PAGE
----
[This was the magazine sidebar accompanying the story of our jaunt to Silver City, Idaho…]
The Owyhee Mountains were named for a trio of native Hawai’ian trappers, working for the Hudson Bay Company, who disappeared in these mountains around 1820. For my husband Keoni, a native Hawai’ian himself, this bit of history put an intriguing spin on our trip. Islanders use two words for giving directions: makai (toward the ocean) and mauka (toward the mountain)–anything on an island can be described within that frame of reference. When I asked him if that’s why his “uncles” might have lost their way, he replied in Pidgin, “Bruddahs wen’ mauka, wen’ mauka… Stay los’!”
Joking that our trip might double as a search-and-rescue, we armed ourselves with an offeratory can of Spam, which these days is a favorite food in Hawai’i (you can order Spam & eggs at McDonald’s there). He had another mission, looking for rounded rocks of pahoehoe lava (what we “here in America” would call vesicular basalt), which he’ll use to line an imu, the traditional pit for roasting a whole pig.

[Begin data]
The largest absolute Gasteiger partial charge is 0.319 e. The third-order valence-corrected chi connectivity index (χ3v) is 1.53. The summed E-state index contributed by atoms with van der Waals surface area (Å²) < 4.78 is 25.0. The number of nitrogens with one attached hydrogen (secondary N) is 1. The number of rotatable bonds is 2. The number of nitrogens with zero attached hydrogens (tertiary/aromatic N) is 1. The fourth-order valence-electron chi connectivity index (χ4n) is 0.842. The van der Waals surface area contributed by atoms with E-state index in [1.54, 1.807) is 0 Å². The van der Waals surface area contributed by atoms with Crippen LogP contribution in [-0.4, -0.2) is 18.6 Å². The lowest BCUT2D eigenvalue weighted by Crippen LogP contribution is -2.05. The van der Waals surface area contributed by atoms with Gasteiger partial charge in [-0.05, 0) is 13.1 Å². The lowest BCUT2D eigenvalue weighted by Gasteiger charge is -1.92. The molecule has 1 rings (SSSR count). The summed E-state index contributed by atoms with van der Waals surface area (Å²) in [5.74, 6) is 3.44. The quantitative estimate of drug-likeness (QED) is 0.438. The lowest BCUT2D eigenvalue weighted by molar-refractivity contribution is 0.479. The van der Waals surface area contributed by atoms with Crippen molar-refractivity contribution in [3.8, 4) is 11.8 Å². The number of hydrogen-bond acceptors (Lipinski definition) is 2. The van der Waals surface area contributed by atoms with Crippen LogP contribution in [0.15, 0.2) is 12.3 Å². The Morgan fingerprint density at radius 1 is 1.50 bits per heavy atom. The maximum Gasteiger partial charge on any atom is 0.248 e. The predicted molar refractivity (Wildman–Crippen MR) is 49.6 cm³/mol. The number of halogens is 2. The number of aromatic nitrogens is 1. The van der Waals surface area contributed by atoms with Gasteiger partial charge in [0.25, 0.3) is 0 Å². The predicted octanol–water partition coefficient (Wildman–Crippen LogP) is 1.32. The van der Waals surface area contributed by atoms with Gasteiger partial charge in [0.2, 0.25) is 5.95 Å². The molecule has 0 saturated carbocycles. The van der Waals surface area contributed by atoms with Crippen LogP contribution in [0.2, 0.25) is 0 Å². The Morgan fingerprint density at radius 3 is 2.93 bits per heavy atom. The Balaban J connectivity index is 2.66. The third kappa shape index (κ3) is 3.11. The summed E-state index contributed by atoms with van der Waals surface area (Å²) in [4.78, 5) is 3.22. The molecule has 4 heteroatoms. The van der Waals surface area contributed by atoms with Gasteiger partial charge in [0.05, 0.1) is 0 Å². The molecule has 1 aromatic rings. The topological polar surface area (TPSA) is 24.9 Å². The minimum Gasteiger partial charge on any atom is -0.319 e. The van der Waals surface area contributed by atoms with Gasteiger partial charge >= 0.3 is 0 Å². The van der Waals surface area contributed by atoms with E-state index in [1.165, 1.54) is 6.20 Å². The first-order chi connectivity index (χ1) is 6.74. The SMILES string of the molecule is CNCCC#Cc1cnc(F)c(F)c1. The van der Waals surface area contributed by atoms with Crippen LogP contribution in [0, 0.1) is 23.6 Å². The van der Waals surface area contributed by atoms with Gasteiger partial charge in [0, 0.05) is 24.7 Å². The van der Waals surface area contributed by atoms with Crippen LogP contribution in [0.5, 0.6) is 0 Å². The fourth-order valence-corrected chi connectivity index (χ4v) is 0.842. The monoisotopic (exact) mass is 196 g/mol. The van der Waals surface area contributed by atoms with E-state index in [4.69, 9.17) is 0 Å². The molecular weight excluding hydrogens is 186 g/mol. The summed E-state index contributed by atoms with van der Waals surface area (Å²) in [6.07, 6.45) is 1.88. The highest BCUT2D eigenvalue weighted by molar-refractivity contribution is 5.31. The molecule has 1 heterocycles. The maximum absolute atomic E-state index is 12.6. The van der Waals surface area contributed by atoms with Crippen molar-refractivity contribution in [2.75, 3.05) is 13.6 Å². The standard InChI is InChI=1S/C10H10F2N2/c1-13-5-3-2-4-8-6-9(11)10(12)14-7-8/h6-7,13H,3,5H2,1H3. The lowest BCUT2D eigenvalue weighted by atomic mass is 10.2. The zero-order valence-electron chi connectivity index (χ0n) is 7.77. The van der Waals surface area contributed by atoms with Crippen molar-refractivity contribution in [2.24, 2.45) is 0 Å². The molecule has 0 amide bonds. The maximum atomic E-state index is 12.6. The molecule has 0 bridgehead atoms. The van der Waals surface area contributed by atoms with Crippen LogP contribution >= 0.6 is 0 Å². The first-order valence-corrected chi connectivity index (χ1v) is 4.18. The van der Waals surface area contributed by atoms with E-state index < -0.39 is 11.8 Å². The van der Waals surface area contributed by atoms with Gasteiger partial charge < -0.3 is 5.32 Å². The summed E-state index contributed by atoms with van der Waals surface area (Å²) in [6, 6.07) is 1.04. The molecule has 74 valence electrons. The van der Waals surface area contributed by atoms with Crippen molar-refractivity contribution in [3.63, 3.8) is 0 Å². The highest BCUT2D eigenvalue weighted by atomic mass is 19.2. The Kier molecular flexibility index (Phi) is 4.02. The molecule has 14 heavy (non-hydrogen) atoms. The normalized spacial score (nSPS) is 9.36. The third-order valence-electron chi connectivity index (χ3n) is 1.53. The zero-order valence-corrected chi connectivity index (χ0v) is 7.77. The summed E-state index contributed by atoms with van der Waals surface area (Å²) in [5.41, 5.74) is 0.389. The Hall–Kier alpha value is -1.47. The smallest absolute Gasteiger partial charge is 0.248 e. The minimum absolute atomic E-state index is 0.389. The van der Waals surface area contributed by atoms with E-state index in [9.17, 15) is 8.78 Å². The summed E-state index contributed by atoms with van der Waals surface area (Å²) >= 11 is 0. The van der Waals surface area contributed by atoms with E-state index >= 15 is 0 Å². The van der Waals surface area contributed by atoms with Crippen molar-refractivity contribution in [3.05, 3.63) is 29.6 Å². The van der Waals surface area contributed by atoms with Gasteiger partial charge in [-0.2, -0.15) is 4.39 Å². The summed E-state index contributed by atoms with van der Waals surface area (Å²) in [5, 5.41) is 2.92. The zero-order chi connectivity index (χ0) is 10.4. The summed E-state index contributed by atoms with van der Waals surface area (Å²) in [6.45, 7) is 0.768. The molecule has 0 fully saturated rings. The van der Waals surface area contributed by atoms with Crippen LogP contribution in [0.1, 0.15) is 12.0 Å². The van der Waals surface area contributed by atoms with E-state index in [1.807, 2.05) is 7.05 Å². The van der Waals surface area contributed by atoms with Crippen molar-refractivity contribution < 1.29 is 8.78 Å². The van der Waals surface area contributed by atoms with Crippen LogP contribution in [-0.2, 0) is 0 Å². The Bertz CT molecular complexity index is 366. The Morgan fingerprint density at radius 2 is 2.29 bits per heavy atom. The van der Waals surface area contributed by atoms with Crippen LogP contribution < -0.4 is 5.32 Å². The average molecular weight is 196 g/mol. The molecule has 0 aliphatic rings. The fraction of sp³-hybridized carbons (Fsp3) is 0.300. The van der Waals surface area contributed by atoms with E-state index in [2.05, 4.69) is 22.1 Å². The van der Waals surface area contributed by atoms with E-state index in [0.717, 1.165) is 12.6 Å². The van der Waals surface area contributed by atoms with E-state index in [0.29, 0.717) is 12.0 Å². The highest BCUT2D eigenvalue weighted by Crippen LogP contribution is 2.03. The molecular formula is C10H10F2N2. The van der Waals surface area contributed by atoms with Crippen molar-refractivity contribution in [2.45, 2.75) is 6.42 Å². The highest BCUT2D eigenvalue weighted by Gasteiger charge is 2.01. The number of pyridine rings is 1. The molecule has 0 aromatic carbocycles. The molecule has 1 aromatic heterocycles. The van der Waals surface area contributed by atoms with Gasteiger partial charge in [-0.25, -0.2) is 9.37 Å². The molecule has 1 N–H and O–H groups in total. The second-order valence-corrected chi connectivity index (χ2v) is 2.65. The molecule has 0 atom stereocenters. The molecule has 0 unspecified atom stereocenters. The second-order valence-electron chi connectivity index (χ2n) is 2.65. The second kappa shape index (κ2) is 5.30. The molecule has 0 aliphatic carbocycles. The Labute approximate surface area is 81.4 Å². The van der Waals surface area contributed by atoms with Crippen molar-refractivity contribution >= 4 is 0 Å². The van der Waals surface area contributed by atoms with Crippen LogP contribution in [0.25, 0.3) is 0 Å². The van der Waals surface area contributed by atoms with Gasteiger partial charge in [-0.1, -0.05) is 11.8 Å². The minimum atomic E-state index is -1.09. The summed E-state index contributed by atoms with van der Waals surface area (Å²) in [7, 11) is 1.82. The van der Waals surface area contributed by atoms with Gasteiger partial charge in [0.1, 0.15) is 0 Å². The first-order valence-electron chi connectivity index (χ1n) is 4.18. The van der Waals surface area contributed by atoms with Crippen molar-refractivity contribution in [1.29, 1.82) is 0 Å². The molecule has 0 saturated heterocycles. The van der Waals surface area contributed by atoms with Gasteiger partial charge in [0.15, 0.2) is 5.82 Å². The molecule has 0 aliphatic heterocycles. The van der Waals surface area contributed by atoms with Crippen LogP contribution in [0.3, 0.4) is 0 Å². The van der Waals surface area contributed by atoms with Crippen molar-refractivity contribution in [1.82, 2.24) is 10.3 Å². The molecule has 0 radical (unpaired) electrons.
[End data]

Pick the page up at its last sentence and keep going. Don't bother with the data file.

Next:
Our overnight bag and camera bag rode in the back seat, the car-trunk kept free for his boulder collection. On his native turf, however, he would never remove volcanic rock without making a return offering to the volcano goddess Pele–often a cairn of rocks with fresh fruit or flowers or a bottle of liquor. It’s a custom he takes seriously, though with his own touch of humor: if you hike in the Owyhees now, you might come across a stone cairn topped with a Spam can.